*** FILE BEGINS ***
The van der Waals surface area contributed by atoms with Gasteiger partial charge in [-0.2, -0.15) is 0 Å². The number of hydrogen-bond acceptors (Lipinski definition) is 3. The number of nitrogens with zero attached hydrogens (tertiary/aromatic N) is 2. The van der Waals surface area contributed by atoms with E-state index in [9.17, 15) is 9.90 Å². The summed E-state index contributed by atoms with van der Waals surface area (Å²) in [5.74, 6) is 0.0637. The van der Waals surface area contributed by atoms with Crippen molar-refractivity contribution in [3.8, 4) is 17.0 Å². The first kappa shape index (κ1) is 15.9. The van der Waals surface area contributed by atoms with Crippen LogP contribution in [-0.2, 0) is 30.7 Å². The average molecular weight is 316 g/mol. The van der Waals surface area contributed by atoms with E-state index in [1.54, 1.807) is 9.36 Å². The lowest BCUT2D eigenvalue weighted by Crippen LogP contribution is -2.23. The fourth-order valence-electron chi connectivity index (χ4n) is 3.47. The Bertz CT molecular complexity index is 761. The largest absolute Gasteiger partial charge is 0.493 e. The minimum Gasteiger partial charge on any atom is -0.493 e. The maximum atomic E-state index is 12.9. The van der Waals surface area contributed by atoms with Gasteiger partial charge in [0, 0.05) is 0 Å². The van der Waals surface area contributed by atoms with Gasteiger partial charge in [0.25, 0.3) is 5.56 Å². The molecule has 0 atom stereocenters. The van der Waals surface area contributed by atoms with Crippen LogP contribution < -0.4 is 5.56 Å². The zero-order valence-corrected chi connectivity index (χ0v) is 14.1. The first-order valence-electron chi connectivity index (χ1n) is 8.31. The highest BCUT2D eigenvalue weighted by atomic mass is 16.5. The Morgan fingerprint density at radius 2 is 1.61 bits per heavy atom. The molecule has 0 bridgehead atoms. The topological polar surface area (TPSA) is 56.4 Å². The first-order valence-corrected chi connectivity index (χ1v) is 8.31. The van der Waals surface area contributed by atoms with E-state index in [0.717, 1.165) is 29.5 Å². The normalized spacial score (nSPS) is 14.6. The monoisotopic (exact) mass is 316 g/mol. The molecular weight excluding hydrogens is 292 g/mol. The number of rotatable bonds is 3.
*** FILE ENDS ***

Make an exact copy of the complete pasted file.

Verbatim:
The van der Waals surface area contributed by atoms with Gasteiger partial charge in [-0.2, -0.15) is 0 Å². The number of hydrogen-bond acceptors (Lipinski definition) is 3. The number of nitrogens with zero attached hydrogens (tertiary/aromatic N) is 2. The van der Waals surface area contributed by atoms with E-state index in [9.17, 15) is 9.90 Å². The summed E-state index contributed by atoms with van der Waals surface area (Å²) in [5.74, 6) is 0.0637. The van der Waals surface area contributed by atoms with Crippen molar-refractivity contribution in [3.8, 4) is 17.0 Å². The first kappa shape index (κ1) is 15.9. The van der Waals surface area contributed by atoms with Crippen LogP contribution in [-0.2, 0) is 30.7 Å². The average molecular weight is 316 g/mol. The van der Waals surface area contributed by atoms with E-state index in [1.54, 1.807) is 9.36 Å². The lowest BCUT2D eigenvalue weighted by Crippen LogP contribution is -2.23. The fourth-order valence-electron chi connectivity index (χ4n) is 3.47. The Bertz CT molecular complexity index is 761. The largest absolute Gasteiger partial charge is 0.493 e. The minimum Gasteiger partial charge on any atom is -0.493 e. The maximum atomic E-state index is 12.9. The van der Waals surface area contributed by atoms with Gasteiger partial charge in [0, 0.05) is 0 Å². The van der Waals surface area contributed by atoms with Gasteiger partial charge in [0.25, 0.3) is 5.56 Å². The molecule has 0 atom stereocenters. The van der Waals surface area contributed by atoms with Crippen LogP contribution < -0.4 is 5.56 Å². The zero-order valence-corrected chi connectivity index (χ0v) is 14.1. The first-order valence-electron chi connectivity index (χ1n) is 8.31. The highest BCUT2D eigenvalue weighted by atomic mass is 16.5. The Morgan fingerprint density at radius 2 is 1.61 bits per heavy atom. The molecule has 0 bridgehead atoms. The topological polar surface area (TPSA) is 56.4 Å². The first-order valence-corrected chi connectivity index (χ1v) is 8.31. The van der Waals surface area contributed by atoms with E-state index in [0.717, 1.165) is 29.5 Å². The normalized spacial score (nSPS) is 14.6. The monoisotopic (exact) mass is 316 g/mol. The molecular weight excluding hydrogens is 292 g/mol. The number of rotatable bonds is 3.